Functions of Paracrine PDGF Signaling in the Proangiogenic Tumor Stroma Revealed by Pharmacological Targeting

Memorial Sloan-Kettering Cancer Center, United States of America
PLoS Medicine (Impact Factor: 14.43). 02/2008; 5(1):e19. DOI: 10.1371/journal.pmed.0050019
Source: PubMed


Important support functions, including promotion of tumor growth, angiogenesis, and invasion, have been attributed to the different cell types populating the tumor stroma, i.e., endothelial cells, cancer-associated fibroblasts, pericytes, and infiltrating inflammatory cells. Fibroblasts have long been recognized inside carcinomas and are increasingly implicated as functional participants. The stroma is prominent in cervical carcinoma, and distinguishable from nonmalignant tissue, suggestive of altered (tumor-promoting) functions. We postulated that pharmacological targeting of putative stromal support functions, in particular those of cancer-associated fibroblasts, could have therapeutic utility, and sought to assess the possibility in a pre-clinical setting.
We used a genetically engineered mouse model of cervical carcinogenesis to investigate platelet-derived growth factor (PDGF) receptor signaling in cancer-associated fibroblasts and pericytes. Pharmacological blockade of PDGF receptor signaling with the clinically approved kinase inhibitor imatinib slowed progression of premalignant cervical lesions in this model, and impaired the growth of preexisting invasive carcinomas. Inhibition of stromal PDGF receptors reduced proliferation and angiogenesis in cervical lesions through a mechanism involving suppression of expression of the angiogenic factor fibroblast growth factor 2 (FGF-2) and the epithelial cell growth factor FGF-7 by cancer-associated fibroblasts. Treatment with neutralizing antibodies to the PDGF receptors recapitulated these effects. A ligand trap for the FGFs impaired the angiogenic phenotype similarly to imatinib. Thus PDGF ligands expressed by cancerous epithelia evidently stimulate PDGFR-expressing stroma to up-regulate FGFs, promoting angiogenesis and epithelial proliferation, elements of a multicellular signaling network that elicits functional capabilities in the tumor microenvironment.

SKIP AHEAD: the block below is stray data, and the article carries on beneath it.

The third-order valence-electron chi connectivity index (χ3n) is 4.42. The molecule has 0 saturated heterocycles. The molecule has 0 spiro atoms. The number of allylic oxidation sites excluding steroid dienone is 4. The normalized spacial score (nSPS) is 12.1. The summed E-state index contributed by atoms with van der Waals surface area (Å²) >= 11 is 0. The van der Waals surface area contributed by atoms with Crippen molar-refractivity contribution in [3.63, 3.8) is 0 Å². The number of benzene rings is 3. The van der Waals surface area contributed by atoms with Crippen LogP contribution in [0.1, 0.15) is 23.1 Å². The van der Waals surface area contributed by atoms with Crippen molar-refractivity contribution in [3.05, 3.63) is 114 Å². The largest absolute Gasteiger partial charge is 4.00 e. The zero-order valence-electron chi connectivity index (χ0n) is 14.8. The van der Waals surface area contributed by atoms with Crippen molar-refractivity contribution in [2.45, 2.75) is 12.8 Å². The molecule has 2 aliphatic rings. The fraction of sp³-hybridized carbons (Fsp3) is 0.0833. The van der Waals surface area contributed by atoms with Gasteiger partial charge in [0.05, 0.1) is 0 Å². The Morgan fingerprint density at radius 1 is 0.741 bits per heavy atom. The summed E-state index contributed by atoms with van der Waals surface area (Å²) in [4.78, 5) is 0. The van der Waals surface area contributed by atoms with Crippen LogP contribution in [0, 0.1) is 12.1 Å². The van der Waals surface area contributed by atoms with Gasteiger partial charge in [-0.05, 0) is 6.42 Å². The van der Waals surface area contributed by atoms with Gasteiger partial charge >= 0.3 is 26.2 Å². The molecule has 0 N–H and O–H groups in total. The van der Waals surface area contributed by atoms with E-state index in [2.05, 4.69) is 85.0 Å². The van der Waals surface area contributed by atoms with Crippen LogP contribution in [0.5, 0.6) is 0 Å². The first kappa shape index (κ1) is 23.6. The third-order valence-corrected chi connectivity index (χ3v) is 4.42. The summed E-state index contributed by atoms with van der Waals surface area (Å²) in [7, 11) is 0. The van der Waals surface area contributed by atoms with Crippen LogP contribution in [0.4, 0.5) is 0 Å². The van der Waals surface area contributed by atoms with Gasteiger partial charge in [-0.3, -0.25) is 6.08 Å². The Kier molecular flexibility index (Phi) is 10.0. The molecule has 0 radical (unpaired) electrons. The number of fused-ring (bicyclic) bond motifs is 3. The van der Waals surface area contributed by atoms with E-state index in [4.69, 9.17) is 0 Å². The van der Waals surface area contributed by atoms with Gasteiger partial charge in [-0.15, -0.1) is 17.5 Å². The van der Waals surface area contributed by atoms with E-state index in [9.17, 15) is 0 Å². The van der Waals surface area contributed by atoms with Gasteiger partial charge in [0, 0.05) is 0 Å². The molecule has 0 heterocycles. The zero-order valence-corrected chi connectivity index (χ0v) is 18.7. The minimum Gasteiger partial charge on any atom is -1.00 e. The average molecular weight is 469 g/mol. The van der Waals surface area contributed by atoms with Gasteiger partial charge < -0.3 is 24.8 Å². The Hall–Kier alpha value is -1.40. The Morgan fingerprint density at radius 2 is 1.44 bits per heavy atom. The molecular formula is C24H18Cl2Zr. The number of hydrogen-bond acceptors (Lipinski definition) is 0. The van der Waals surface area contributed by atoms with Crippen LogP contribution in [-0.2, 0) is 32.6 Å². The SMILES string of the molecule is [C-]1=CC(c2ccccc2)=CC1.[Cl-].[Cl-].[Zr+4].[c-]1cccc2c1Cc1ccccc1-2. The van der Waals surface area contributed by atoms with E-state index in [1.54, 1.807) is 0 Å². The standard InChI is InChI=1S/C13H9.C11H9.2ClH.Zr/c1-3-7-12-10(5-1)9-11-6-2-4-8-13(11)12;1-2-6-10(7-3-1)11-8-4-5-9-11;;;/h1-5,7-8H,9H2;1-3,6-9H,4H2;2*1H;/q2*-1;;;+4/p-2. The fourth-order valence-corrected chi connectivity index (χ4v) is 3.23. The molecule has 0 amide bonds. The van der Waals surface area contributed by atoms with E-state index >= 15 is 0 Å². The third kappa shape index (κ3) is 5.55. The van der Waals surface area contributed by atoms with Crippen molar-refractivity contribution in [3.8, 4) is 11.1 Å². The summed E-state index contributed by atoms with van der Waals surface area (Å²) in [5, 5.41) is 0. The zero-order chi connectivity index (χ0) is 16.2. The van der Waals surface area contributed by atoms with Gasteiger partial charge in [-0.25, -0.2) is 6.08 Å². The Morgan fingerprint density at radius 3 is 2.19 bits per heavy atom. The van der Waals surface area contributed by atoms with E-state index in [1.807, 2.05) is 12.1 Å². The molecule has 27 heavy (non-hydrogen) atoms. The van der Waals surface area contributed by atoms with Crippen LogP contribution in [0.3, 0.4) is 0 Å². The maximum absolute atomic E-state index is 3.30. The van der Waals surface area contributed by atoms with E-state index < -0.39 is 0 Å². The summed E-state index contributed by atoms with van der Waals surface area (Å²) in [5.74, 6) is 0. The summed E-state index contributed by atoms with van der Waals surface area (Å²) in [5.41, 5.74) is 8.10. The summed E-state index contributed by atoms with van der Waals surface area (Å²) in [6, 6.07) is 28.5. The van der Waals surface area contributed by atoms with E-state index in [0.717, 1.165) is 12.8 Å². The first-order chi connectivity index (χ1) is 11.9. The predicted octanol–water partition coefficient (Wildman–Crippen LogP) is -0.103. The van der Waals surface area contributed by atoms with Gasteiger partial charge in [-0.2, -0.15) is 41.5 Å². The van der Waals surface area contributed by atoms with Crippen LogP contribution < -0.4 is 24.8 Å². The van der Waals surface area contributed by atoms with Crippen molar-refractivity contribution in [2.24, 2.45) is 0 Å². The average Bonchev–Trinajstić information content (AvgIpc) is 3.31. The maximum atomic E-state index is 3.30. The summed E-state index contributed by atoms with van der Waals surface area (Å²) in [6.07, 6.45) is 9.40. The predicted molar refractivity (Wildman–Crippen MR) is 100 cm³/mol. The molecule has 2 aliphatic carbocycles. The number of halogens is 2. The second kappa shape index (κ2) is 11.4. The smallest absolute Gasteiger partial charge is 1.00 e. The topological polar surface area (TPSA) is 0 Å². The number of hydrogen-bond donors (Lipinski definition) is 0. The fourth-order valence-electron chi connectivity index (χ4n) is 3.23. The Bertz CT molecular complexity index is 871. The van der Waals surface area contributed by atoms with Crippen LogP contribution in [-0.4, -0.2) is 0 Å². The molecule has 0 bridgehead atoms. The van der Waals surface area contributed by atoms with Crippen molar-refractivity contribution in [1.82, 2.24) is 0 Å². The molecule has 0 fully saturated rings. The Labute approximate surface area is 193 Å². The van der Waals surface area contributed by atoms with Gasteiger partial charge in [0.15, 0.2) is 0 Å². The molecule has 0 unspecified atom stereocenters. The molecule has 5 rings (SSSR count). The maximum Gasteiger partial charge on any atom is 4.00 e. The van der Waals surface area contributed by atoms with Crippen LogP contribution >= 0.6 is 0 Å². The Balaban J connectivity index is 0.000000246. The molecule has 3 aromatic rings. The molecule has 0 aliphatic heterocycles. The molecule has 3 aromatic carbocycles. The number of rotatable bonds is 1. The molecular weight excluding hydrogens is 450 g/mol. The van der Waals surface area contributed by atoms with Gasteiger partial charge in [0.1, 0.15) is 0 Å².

This study illustrates the therapeutic benefits in a mouse model of human cervical cancer of mechanism-based targeting of the stroma, in particular cancer-associated fibroblasts. Drugs aimed at stromal fibroblast signals and effector functions may prove complementary to conventional treatments targeting the overt cancer cells for a range of solid tumors, possibly including cervical carcinoma, the second most common lethal malignancy in women worldwide, for which management remains poor.

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    • "CAFs play an important role in angiogenesis. When CAF-secreted fibroblast growth factor-2 (FGF-2) is inhibited, angiogenesis is reduced (Pietras et al., 2008). Furthermore, brivanib (a dual VEGF/ FGF tyrosine kinase inhibitor) effectively blocks angiogenesis in a pancreatic neuroendocrine tumor model (Allen et al., 2011). "
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    ABSTRACT: It is well established that the tumour microenvironment contributes to cancer progression. Stromal cells can be divided into mesenchymal, vascular and immune. Signalling molecules secreted by the tumour corrupts these cells to create ‘activated’ stroma. Equally, the extracellular matrix contributes to tumour development and invasion by forming a biologically active scaffold. In this review we describe the key structural, cellular and signalling components of the tumour microenvironment with a perspective on stromal soluble factors and microRNAs.
    Full-text · Article · May 2015 · Frontiers in Cell and Developmental Biology
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    • "The PDGF pathway has been implicated in proliferation and angiogenesis in many malignancies. Indeed, PDGF and/or PDGF receptors are expressed in a variety of malignancies including melanoma [43] colorectal [44], lung [45], colon [46], cervical [47] and breast cancer [48]; in all cases PDGF signaling plays a key role in tumor growth and progression. "